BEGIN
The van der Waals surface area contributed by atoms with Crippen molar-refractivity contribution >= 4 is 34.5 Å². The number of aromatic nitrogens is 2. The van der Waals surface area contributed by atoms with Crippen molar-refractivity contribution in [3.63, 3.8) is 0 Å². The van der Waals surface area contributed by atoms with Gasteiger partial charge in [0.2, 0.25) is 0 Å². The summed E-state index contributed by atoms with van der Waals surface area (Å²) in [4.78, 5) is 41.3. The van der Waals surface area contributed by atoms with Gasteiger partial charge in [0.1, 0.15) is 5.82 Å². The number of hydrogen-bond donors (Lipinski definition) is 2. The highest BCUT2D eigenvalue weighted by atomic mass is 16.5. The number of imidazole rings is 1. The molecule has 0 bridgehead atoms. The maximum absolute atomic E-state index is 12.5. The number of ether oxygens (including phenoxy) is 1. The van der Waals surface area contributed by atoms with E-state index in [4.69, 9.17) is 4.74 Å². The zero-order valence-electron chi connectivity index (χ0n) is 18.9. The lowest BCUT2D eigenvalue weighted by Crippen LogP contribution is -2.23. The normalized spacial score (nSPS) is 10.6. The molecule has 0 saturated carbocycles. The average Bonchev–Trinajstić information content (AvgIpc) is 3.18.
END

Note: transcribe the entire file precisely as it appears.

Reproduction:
The van der Waals surface area contributed by atoms with Crippen molar-refractivity contribution >= 4 is 34.5 Å². The number of aromatic nitrogens is 2. The van der Waals surface area contributed by atoms with Crippen molar-refractivity contribution in [3.63, 3.8) is 0 Å². The van der Waals surface area contributed by atoms with Gasteiger partial charge in [0.2, 0.25) is 0 Å². The summed E-state index contributed by atoms with van der Waals surface area (Å²) in [4.78, 5) is 41.3. The van der Waals surface area contributed by atoms with Gasteiger partial charge in [0.1, 0.15) is 5.82 Å². The number of hydrogen-bond donors (Lipinski definition) is 2. The highest BCUT2D eigenvalue weighted by atomic mass is 16.5. The number of imidazole rings is 1. The molecule has 0 bridgehead atoms. The maximum absolute atomic E-state index is 12.5. The number of ether oxygens (including phenoxy) is 1. The van der Waals surface area contributed by atoms with E-state index in [4.69, 9.17) is 4.74 Å². The zero-order valence-electron chi connectivity index (χ0n) is 18.9. The lowest BCUT2D eigenvalue weighted by Crippen LogP contribution is -2.23. The normalized spacial score (nSPS) is 10.6. The molecule has 0 saturated carbocycles. The average Bonchev–Trinajstić information content (AvgIpc) is 3.18.